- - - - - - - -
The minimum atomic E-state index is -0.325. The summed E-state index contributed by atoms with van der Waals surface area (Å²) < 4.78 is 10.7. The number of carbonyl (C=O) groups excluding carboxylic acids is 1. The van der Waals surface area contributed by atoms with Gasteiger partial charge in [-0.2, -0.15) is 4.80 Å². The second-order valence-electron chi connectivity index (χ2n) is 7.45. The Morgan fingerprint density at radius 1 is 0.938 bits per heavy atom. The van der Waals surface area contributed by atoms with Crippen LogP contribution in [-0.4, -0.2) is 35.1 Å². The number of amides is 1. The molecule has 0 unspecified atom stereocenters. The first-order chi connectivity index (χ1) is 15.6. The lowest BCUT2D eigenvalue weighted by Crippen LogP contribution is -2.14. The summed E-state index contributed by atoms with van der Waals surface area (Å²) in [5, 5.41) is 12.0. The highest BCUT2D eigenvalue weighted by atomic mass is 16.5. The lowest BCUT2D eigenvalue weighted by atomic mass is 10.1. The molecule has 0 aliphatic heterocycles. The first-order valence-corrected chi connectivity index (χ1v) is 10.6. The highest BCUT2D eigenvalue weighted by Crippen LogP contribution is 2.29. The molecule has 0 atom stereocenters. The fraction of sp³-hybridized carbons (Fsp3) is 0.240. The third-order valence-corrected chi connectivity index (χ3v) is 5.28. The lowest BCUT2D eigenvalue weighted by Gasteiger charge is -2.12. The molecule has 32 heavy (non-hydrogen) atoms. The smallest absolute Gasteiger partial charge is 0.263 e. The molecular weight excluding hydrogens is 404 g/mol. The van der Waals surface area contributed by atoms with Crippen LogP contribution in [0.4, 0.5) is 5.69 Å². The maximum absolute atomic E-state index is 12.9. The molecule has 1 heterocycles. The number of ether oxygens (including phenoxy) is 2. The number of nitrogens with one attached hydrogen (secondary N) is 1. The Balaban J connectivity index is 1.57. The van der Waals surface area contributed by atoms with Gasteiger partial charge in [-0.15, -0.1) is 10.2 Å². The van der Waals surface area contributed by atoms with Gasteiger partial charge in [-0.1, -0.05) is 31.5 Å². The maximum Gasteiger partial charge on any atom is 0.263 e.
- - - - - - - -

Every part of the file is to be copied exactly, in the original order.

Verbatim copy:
The minimum atomic E-state index is -0.325. The summed E-state index contributed by atoms with van der Waals surface area (Å²) < 4.78 is 10.7. The number of carbonyl (C=O) groups excluding carboxylic acids is 1. The van der Waals surface area contributed by atoms with Gasteiger partial charge in [-0.2, -0.15) is 4.80 Å². The second-order valence-electron chi connectivity index (χ2n) is 7.45. The Morgan fingerprint density at radius 1 is 0.938 bits per heavy atom. The van der Waals surface area contributed by atoms with Crippen LogP contribution in [-0.4, -0.2) is 35.1 Å². The number of amides is 1. The molecule has 0 unspecified atom stereocenters. The first-order chi connectivity index (χ1) is 15.6. The lowest BCUT2D eigenvalue weighted by Crippen LogP contribution is -2.14. The summed E-state index contributed by atoms with van der Waals surface area (Å²) in [5, 5.41) is 12.0. The highest BCUT2D eigenvalue weighted by atomic mass is 16.5. The lowest BCUT2D eigenvalue weighted by atomic mass is 10.1. The molecule has 0 aliphatic heterocycles. The first-order valence-corrected chi connectivity index (χ1v) is 10.6. The highest BCUT2D eigenvalue weighted by Crippen LogP contribution is 2.29. The molecule has 0 atom stereocenters. The fraction of sp³-hybridized carbons (Fsp3) is 0.240. The third-order valence-corrected chi connectivity index (χ3v) is 5.28. The lowest BCUT2D eigenvalue weighted by Gasteiger charge is -2.12. The molecule has 32 heavy (non-hydrogen) atoms. The smallest absolute Gasteiger partial charge is 0.263 e. The molecular weight excluding hydrogens is 404 g/mol. The van der Waals surface area contributed by atoms with Crippen LogP contribution in [0.4, 0.5) is 5.69 Å². The maximum absolute atomic E-state index is 12.9. The molecule has 1 heterocycles. The number of ether oxygens (including phenoxy) is 2. The number of nitrogens with one attached hydrogen (secondary N) is 1. The Balaban J connectivity index is 1.57. The van der Waals surface area contributed by atoms with Gasteiger partial charge in [-0.15, -0.1) is 10.2 Å². The van der Waals surface area contributed by atoms with Gasteiger partial charge in [-0.1, -0.05) is 31.5 Å². The maximum Gasteiger partial charge on any atom is 0.263 e.